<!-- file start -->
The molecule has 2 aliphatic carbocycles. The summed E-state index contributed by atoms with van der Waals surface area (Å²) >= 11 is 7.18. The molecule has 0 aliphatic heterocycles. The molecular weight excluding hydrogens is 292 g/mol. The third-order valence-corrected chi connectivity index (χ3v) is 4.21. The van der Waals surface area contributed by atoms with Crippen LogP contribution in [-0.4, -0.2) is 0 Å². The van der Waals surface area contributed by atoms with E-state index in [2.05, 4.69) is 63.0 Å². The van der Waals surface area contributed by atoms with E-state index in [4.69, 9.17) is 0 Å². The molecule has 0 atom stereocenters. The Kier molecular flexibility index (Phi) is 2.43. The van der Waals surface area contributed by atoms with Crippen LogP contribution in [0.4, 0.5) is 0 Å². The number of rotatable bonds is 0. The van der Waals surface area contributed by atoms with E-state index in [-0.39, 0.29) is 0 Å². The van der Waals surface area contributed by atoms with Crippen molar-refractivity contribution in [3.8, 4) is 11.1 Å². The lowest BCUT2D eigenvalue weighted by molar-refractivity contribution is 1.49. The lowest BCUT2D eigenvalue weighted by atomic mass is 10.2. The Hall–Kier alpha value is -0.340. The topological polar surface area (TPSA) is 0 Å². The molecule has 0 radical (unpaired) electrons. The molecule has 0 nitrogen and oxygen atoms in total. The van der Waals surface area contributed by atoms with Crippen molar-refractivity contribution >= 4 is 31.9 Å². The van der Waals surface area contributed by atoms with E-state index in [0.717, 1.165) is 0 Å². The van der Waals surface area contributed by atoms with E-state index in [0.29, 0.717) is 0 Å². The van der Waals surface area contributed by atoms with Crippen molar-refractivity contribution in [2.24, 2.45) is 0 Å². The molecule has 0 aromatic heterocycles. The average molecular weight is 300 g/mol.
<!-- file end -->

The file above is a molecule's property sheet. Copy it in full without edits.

The molecule has 2 aliphatic carbocycles. The summed E-state index contributed by atoms with van der Waals surface area (Å²) >= 11 is 7.18. The molecule has 0 aliphatic heterocycles. The molecular weight excluding hydrogens is 292 g/mol. The third-order valence-corrected chi connectivity index (χ3v) is 4.21. The van der Waals surface area contributed by atoms with Crippen LogP contribution in [-0.4, -0.2) is 0 Å². The van der Waals surface area contributed by atoms with E-state index in [2.05, 4.69) is 63.0 Å². The van der Waals surface area contributed by atoms with E-state index in [4.69, 9.17) is 0 Å². The molecule has 0 atom stereocenters. The Kier molecular flexibility index (Phi) is 2.43. The van der Waals surface area contributed by atoms with Crippen LogP contribution in [0.4, 0.5) is 0 Å². The number of rotatable bonds is 0. The van der Waals surface area contributed by atoms with E-state index in [-0.39, 0.29) is 0 Å². The van der Waals surface area contributed by atoms with Crippen molar-refractivity contribution in [3.8, 4) is 11.1 Å². The lowest BCUT2D eigenvalue weighted by molar-refractivity contribution is 1.49. The lowest BCUT2D eigenvalue weighted by atomic mass is 10.2. The Hall–Kier alpha value is -0.340. The topological polar surface area (TPSA) is 0 Å². The molecule has 0 radical (unpaired) electrons. The molecule has 0 nitrogen and oxygen atoms in total. The van der Waals surface area contributed by atoms with Crippen molar-refractivity contribution >= 4 is 31.9 Å². The van der Waals surface area contributed by atoms with E-state index in [0.717, 1.165) is 0 Å². The van der Waals surface area contributed by atoms with E-state index in [0.29, 0.717) is 0 Å². The van der Waals surface area contributed by atoms with Crippen molar-refractivity contribution in [2.24, 2.45) is 0 Å². The molecule has 0 aromatic heterocycles. The average molecular weight is 300 g/mol.